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How a hurricane Forms

 (AP Photo/NOAA)

(AP Photo/NOAA)

Sometimes an area of low pressure in the Atlantic or pacific oceans can end up turning into a hurricane. Hurricanes don't just start at the top of the strength chart, they work their way up.

Let's look at some of the conditions needed to form hurricanes. First, the water needs to be at least 80 degrees Fahrenheit. Our Atlantic basin hurricanes develop in areas where there are very light winds through deep layers of the atmosphere.

Then, there must be clusters of thunderstorms grouped together forming a tropical wave. These thunderstorms may become organized and an area of low pressure will form.

Many of our hurricanes start as areas of low pressure as far away as western africa. Hurricane reconnaissance airplanes are sent out to find the center of low pressure, and if one is found, it is classified as a tropical depression.

Tropical depressions are numbered. When winds around the center reach 39 miles per hour, it is given the title tropical storm and assigned a name from our current year's hurricane name list.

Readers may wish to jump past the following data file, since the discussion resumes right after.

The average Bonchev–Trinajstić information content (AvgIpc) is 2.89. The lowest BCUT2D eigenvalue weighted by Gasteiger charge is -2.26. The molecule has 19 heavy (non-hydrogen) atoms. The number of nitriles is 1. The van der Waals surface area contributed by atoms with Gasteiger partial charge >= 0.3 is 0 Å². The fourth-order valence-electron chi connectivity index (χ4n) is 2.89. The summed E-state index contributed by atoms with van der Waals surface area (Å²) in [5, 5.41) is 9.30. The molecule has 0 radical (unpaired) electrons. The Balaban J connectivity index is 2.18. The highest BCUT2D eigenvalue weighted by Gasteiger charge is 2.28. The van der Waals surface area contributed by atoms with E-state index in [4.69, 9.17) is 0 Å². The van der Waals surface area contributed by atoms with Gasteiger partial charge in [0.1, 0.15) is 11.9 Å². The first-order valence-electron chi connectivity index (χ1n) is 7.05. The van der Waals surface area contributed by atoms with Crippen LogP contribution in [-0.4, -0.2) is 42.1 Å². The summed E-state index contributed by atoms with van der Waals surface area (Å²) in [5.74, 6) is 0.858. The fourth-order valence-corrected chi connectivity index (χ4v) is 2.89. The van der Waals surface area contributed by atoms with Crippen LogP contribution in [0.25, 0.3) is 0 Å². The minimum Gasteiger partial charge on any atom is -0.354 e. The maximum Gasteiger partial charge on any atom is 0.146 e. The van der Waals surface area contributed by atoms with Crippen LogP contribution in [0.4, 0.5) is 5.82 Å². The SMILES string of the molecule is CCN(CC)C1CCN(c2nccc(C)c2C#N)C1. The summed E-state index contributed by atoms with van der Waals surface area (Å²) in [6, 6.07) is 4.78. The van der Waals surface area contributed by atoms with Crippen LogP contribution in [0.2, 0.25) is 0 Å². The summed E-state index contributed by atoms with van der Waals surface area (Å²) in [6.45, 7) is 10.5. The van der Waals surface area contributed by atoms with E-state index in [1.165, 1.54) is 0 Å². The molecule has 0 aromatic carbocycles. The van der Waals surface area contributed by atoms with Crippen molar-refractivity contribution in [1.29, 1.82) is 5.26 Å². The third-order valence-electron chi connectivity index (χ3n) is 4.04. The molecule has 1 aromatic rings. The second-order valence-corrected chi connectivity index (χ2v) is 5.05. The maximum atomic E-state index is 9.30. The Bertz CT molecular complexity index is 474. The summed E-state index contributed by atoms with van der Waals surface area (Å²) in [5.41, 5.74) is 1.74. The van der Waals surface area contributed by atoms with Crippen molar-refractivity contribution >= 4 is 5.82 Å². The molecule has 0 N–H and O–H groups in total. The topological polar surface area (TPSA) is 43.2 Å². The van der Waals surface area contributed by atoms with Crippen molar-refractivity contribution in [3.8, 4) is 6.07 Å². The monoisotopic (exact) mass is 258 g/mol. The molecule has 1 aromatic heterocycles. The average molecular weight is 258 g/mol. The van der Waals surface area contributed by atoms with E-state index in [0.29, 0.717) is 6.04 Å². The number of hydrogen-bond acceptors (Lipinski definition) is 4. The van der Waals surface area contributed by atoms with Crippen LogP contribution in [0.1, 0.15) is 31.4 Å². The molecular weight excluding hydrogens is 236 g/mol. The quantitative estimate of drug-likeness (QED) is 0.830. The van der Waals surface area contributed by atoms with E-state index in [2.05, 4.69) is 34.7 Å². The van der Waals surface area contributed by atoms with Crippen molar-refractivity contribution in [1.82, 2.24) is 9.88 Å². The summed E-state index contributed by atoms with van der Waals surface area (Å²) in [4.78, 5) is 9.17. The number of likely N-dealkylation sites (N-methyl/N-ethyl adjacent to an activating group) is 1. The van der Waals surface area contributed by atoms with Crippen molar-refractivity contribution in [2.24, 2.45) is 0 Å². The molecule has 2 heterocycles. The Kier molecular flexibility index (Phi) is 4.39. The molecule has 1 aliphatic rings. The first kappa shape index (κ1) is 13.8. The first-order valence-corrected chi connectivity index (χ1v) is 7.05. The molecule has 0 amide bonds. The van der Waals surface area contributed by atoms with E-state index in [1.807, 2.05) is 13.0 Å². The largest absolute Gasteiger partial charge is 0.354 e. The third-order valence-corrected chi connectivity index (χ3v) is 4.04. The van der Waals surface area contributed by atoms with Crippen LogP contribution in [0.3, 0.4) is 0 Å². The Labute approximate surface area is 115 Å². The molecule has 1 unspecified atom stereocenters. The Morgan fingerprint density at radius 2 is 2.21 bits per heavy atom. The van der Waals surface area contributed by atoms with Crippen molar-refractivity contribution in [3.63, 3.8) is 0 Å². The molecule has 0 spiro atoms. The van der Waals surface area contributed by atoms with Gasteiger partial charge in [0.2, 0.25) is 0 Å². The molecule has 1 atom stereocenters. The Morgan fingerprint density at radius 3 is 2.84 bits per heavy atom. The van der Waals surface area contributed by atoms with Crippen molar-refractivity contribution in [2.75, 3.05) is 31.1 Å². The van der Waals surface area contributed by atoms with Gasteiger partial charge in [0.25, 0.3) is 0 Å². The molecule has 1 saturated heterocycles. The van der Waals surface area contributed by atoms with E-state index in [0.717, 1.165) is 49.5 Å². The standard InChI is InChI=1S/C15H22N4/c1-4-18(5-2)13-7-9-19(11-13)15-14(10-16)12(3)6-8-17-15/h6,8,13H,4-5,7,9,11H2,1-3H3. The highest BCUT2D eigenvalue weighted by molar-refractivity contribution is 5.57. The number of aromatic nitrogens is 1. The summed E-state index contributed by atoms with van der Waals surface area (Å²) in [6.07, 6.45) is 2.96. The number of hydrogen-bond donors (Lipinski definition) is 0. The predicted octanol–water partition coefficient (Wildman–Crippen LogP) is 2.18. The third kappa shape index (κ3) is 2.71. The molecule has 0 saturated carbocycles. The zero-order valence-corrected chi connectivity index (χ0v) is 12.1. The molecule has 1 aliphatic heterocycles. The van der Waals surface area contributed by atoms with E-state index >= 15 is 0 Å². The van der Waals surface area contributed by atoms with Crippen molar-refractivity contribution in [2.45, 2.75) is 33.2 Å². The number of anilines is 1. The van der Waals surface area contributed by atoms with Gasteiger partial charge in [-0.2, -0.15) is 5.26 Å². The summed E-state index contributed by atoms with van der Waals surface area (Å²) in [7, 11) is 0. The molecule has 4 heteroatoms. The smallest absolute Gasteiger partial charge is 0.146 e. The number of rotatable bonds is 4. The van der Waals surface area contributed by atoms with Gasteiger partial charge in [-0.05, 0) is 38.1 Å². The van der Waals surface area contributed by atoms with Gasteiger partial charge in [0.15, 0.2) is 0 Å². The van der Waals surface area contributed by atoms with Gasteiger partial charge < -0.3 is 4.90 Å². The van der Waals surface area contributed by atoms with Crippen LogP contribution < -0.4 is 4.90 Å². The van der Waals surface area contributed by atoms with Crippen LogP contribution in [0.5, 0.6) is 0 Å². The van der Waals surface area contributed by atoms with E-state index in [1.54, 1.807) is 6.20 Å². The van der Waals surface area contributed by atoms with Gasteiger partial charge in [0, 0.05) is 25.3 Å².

Once wind speeds reach 74 mph, it is called a hurricane. Protect Your Financial Accounts during Hurricane Season

Typically an eye is seen at the center of the hurricane where no clouds are present and there is little wind due to sinking air.

Not all hurricanes have well defined eyes. The eye wall is the fiercest part of the hurricane with the strongest winds in the system. As the hurricane strengthens, it moves through different categories, 1 through 5. A category 5 hurricane can cause as much damage as an F-3 tornado

Storms fluctuate in intensity frequently throughout their lives and many storms do not even make landfall before dissipating.


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